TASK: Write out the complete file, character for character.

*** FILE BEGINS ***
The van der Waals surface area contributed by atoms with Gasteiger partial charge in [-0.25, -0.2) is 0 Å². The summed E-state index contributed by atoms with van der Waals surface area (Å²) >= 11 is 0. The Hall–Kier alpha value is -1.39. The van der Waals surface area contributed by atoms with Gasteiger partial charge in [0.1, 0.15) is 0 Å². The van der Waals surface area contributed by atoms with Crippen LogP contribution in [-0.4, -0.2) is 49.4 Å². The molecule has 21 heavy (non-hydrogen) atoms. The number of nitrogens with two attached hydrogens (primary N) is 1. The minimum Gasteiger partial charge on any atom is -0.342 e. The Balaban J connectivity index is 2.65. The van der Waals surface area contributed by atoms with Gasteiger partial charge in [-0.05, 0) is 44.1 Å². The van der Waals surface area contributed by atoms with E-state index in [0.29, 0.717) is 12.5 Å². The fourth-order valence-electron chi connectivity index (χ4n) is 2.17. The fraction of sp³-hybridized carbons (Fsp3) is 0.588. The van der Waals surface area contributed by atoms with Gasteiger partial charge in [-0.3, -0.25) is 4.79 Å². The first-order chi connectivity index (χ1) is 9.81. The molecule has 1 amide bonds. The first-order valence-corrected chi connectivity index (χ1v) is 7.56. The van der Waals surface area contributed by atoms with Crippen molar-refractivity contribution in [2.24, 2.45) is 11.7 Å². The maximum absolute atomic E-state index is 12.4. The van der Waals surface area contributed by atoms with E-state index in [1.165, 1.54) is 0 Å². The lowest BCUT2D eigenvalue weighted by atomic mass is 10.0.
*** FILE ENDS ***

The van der Waals surface area contributed by atoms with Gasteiger partial charge in [-0.25, -0.2) is 0 Å². The summed E-state index contributed by atoms with van der Waals surface area (Å²) >= 11 is 0. The Hall–Kier alpha value is -1.39. The van der Waals surface area contributed by atoms with Gasteiger partial charge in [0.1, 0.15) is 0 Å². The van der Waals surface area contributed by atoms with Crippen LogP contribution in [-0.4, -0.2) is 49.4 Å². The molecule has 21 heavy (non-hydrogen) atoms. The number of nitrogens with two attached hydrogens (primary N) is 1. The minimum Gasteiger partial charge on any atom is -0.342 e. The Balaban J connectivity index is 2.65. The van der Waals surface area contributed by atoms with Gasteiger partial charge in [-0.05, 0) is 44.1 Å². The van der Waals surface area contributed by atoms with E-state index in [0.29, 0.717) is 12.5 Å². The fourth-order valence-electron chi connectivity index (χ4n) is 2.17. The fraction of sp³-hybridized carbons (Fsp3) is 0.588. The van der Waals surface area contributed by atoms with Gasteiger partial charge in [-0.3, -0.25) is 4.79 Å². The first-order chi connectivity index (χ1) is 9.81. The molecule has 1 amide bonds. The first-order valence-corrected chi connectivity index (χ1v) is 7.56. The van der Waals surface area contributed by atoms with Crippen molar-refractivity contribution in [2.24, 2.45) is 11.7 Å². The maximum absolute atomic E-state index is 12.4. The van der Waals surface area contributed by atoms with E-state index in [1.165, 1.54) is 0 Å². The lowest BCUT2D eigenvalue weighted by atomic mass is 10.0.